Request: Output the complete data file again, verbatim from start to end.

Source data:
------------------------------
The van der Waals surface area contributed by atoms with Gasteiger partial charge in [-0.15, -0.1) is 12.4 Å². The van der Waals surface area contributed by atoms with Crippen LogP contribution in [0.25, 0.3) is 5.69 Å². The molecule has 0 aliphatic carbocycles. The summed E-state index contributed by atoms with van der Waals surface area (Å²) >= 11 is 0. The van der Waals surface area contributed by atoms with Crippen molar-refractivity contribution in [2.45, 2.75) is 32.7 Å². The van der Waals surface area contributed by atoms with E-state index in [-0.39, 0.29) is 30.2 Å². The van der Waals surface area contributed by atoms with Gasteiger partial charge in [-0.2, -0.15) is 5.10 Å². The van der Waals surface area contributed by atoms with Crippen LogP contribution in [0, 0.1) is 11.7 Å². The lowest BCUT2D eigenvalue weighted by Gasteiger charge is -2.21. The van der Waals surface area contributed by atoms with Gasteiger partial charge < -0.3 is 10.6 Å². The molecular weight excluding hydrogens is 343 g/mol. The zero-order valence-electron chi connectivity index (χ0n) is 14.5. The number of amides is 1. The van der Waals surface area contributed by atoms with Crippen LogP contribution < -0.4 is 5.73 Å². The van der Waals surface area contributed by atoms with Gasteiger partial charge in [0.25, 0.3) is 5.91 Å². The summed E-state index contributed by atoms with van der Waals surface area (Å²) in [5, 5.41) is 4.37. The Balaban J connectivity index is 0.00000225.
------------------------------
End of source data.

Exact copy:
The van der Waals surface area contributed by atoms with Gasteiger partial charge in [-0.15, -0.1) is 12.4 Å². The van der Waals surface area contributed by atoms with Crippen LogP contribution in [0.25, 0.3) is 5.69 Å². The molecule has 0 aliphatic carbocycles. The summed E-state index contributed by atoms with van der Waals surface area (Å²) >= 11 is 0. The van der Waals surface area contributed by atoms with Crippen molar-refractivity contribution in [2.45, 2.75) is 32.7 Å². The van der Waals surface area contributed by atoms with E-state index in [-0.39, 0.29) is 30.2 Å². The van der Waals surface area contributed by atoms with Gasteiger partial charge in [-0.2, -0.15) is 5.10 Å². The van der Waals surface area contributed by atoms with Crippen LogP contribution in [0, 0.1) is 11.7 Å². The lowest BCUT2D eigenvalue weighted by Gasteiger charge is -2.21. The van der Waals surface area contributed by atoms with Gasteiger partial charge < -0.3 is 10.6 Å². The molecular weight excluding hydrogens is 343 g/mol. The zero-order valence-electron chi connectivity index (χ0n) is 14.5. The number of amides is 1. The van der Waals surface area contributed by atoms with Crippen LogP contribution < -0.4 is 5.73 Å². The van der Waals surface area contributed by atoms with Gasteiger partial charge in [0.25, 0.3) is 5.91 Å². The summed E-state index contributed by atoms with van der Waals surface area (Å²) in [5, 5.41) is 4.37. The Balaban J connectivity index is 0.00000225.